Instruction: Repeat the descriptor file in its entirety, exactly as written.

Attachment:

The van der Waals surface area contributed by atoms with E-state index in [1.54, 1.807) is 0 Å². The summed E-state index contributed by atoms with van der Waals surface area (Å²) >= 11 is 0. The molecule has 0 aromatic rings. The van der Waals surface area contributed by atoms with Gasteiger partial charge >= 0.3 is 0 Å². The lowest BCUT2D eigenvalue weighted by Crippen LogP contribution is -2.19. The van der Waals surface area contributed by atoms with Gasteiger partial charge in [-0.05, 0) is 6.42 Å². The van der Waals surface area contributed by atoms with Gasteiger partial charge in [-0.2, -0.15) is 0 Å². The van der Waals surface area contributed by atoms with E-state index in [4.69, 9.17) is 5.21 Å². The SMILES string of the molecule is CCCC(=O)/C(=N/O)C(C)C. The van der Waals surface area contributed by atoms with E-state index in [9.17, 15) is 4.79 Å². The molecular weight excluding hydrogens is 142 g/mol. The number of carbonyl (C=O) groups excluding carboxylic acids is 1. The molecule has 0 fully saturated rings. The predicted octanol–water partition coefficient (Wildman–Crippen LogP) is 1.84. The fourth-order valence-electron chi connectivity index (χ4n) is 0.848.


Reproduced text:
The van der Waals surface area contributed by atoms with E-state index in [1.54, 1.807) is 0 Å². The summed E-state index contributed by atoms with van der Waals surface area (Å²) >= 11 is 0. The molecule has 0 aromatic rings. The van der Waals surface area contributed by atoms with Gasteiger partial charge >= 0.3 is 0 Å². The lowest BCUT2D eigenvalue weighted by Crippen LogP contribution is -2.19. The van der Waals surface area contributed by atoms with Gasteiger partial charge in [-0.05, 0) is 6.42 Å². The van der Waals surface area contributed by atoms with Gasteiger partial charge in [-0.2, -0.15) is 0 Å². The van der Waals surface area contributed by atoms with E-state index in [4.69, 9.17) is 5.21 Å². The SMILES string of the molecule is CCCC(=O)/C(=N/O)C(C)C. The van der Waals surface area contributed by atoms with E-state index in [9.17, 15) is 4.79 Å². The molecular weight excluding hydrogens is 142 g/mol. The number of carbonyl (C=O) groups excluding carboxylic acids is 1. The molecule has 0 fully saturated rings. The predicted octanol–water partition coefficient (Wildman–Crippen LogP) is 1.84. The fourth-order valence-electron chi connectivity index (χ4n) is 0.848.